75th Anniversary

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Make ModelBMW R 1100RS 75th Anniversary
Year: 1998
Engine: Four stroke, two cylinder horizontally opposed Boxer air/oil-cooled, 4 valves per cylinder
Capacity: 1088
Bore x Stroke: 99 x 70.5 mm
Compression Ratio: 10.3:1
Induction: Fuel injection
Ignition / Starting: Electronic MA 2.2 controlled by Bosch Motronic / electric
Max Power: 90 hp 65.6 kW @ 7250 rpm (Rear Tire: : 84.hp @ 7200 rpm)
Max Torque: 95 Nm @ 5500 rpm
Transmission / Drive: 5 Speed / shaft
Frame: 3 part tubular space Frame: , Engine: serving as load bearing component
Front Suspension: Telescopic fork with hydraulic shock absorber. 200mm wheel travel
Rear Suspension: Long swinging arm with adjustable strut. 125mm wheel travel
Front Brakes: 2x 305mm discs 4 piston calipers
Rear Brakes: Single 285mm disc 2 piston caliper
Front Tire: : 120/70-17
Rear Tire: : 160/60-18
Seat Height800 mm optional seat 780 mm / 800 mm / 820 mm
Wet-Weight: 235 kg
Fuel Capacity: 23 Litres
Consumption average16.6 km/lit
Braking 60 – 0 / 100 – 013.5 m / 40.0 m
Standing ΒΌ Mile 12.1 sec / 177.5 km/h
Top Speed218.7 kmh / Motormag / / BMW / BMW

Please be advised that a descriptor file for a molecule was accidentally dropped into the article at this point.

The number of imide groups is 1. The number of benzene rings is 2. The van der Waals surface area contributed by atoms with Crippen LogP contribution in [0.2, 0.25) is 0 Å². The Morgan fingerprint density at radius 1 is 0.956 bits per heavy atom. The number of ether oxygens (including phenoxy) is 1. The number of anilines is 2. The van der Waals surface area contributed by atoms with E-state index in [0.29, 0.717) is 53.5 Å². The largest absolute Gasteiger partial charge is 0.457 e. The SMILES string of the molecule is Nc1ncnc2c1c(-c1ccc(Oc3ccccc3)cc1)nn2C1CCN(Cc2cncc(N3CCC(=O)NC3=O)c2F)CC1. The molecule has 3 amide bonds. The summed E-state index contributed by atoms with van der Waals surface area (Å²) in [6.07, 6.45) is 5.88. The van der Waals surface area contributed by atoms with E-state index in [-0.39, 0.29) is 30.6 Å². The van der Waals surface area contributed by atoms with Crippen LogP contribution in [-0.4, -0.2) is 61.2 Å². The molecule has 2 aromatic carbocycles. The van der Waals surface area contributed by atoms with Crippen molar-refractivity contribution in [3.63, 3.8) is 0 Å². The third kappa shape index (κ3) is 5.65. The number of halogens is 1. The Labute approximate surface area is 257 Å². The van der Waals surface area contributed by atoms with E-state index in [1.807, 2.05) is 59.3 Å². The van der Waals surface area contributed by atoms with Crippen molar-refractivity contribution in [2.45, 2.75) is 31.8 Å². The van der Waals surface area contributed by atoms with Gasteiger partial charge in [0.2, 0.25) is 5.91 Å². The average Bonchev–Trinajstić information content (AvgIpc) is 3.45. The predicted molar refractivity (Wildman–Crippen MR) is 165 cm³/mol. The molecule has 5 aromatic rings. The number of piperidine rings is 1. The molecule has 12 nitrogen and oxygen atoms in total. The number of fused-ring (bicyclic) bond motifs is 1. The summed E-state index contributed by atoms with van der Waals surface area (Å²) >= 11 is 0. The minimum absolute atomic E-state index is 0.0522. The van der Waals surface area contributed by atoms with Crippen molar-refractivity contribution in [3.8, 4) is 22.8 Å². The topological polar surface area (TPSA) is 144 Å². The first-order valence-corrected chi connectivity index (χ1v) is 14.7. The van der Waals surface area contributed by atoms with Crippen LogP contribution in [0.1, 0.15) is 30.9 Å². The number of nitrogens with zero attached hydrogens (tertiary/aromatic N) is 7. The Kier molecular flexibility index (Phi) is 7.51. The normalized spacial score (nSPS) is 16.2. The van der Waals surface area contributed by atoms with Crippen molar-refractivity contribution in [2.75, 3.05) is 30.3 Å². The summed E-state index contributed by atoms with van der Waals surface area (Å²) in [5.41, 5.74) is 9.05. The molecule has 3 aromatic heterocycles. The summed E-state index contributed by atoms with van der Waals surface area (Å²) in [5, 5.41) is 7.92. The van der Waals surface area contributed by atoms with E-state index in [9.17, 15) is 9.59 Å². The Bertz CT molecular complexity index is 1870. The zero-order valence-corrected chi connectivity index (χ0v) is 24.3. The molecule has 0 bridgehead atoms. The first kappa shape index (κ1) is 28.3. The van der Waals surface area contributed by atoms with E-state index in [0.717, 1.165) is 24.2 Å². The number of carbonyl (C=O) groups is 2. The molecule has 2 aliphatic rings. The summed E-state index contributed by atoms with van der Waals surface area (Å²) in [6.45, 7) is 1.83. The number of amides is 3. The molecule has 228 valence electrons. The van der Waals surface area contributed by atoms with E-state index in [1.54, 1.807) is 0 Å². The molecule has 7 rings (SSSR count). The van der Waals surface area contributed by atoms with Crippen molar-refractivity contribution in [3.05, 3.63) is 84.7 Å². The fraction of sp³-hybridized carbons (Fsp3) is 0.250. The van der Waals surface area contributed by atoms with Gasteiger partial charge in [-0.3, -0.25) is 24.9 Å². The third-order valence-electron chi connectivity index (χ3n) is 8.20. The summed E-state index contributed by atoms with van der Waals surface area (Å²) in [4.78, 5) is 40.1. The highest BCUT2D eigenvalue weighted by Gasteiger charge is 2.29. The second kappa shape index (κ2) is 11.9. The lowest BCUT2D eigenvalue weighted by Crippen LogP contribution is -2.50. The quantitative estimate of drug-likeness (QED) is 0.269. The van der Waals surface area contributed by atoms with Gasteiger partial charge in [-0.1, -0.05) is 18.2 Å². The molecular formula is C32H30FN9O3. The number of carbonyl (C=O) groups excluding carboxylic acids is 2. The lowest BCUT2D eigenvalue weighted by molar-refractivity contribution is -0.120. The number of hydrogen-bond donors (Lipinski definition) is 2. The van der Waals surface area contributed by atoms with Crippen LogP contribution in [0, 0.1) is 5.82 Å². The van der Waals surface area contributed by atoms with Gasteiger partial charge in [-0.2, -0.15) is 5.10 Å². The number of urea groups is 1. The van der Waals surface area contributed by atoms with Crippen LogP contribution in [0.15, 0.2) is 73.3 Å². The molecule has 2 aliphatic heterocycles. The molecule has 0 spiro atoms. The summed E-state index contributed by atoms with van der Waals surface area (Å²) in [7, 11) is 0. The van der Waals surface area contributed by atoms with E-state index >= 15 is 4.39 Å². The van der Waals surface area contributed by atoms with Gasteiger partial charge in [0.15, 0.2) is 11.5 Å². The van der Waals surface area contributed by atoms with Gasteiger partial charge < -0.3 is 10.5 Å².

But with the R1100RS the ‘Boxer’ Engine: (as it is commonly known) has joined the latter half of the 20th Century. It is still air cooled, but the number of valves per cylinder has been doubled to four, and their camshafts are now actuated by a series of belts driven from the crankshaft. The old Bing carburettors, always a distinctive feature of the two-valve Boxer, have also been replaced – the R1100RS is the first Boxer to feature electronic fuel-injection. But if all that is a major departure, the innovative ‘Telelever’ Front Suspension: system of the R1100RS is a quantum leap into the next century for the German marque. Just as Yamaha has looked at alternative Front Suspension: and steering systems for motorcycles, BMW has also taken the brave step of introducing their own solution to the problem.

And that problem is that ideally the steering and suspension systems for a motorcycle’s front end should be separate and independent from each other. Traditional telescopic forks flex, the steering geometry of the machine is altered when the front brake is being used, and often much of the fork’s movement is taken up with braking, leaving little to deal with bumps in the road. Yamaha’s solution to the problem is the hub-centre-steered GTS 1000, but BMW have taken a lower-key approach.

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